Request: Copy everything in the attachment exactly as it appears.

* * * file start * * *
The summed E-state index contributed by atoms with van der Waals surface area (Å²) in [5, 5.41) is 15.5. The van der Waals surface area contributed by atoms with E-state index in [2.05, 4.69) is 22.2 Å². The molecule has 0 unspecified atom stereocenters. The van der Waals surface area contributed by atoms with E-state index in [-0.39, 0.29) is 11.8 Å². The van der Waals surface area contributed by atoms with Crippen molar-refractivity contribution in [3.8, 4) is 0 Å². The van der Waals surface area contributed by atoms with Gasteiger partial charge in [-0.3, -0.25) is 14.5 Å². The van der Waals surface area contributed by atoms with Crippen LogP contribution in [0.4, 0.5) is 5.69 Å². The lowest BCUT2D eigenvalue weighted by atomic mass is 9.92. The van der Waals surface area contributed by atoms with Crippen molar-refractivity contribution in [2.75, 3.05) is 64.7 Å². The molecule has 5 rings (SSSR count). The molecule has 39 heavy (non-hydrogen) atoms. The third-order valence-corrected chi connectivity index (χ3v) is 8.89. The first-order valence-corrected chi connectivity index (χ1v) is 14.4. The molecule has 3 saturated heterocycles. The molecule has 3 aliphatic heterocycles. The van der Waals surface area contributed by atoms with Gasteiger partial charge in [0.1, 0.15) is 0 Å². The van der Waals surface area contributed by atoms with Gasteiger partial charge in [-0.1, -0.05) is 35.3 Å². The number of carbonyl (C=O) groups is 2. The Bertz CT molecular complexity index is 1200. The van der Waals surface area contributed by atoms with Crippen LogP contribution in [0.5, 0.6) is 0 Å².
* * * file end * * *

The summed E-state index contributed by atoms with van der Waals surface area (Å²) in [5, 5.41) is 15.5. The van der Waals surface area contributed by atoms with E-state index in [2.05, 4.69) is 22.2 Å². The molecule has 0 unspecified atom stereocenters. The van der Waals surface area contributed by atoms with E-state index in [-0.39, 0.29) is 11.8 Å². The van der Waals surface area contributed by atoms with Crippen molar-refractivity contribution in [3.8, 4) is 0 Å². The van der Waals surface area contributed by atoms with Gasteiger partial charge in [-0.3, -0.25) is 14.5 Å². The van der Waals surface area contributed by atoms with Crippen LogP contribution in [0.4, 0.5) is 5.69 Å². The lowest BCUT2D eigenvalue weighted by atomic mass is 9.92. The van der Waals surface area contributed by atoms with Crippen molar-refractivity contribution in [2.75, 3.05) is 64.7 Å². The molecule has 5 rings (SSSR count). The molecule has 39 heavy (non-hydrogen) atoms. The third-order valence-corrected chi connectivity index (χ3v) is 8.89. The first-order valence-corrected chi connectivity index (χ1v) is 14.4. The molecule has 3 saturated heterocycles. The molecule has 3 aliphatic heterocycles. The van der Waals surface area contributed by atoms with Gasteiger partial charge in [0.1, 0.15) is 0 Å². The van der Waals surface area contributed by atoms with Gasteiger partial charge in [-0.1, -0.05) is 35.3 Å². The number of carbonyl (C=O) groups is 2. The Bertz CT molecular complexity index is 1200. The van der Waals surface area contributed by atoms with Crippen LogP contribution in [0.5, 0.6) is 0 Å².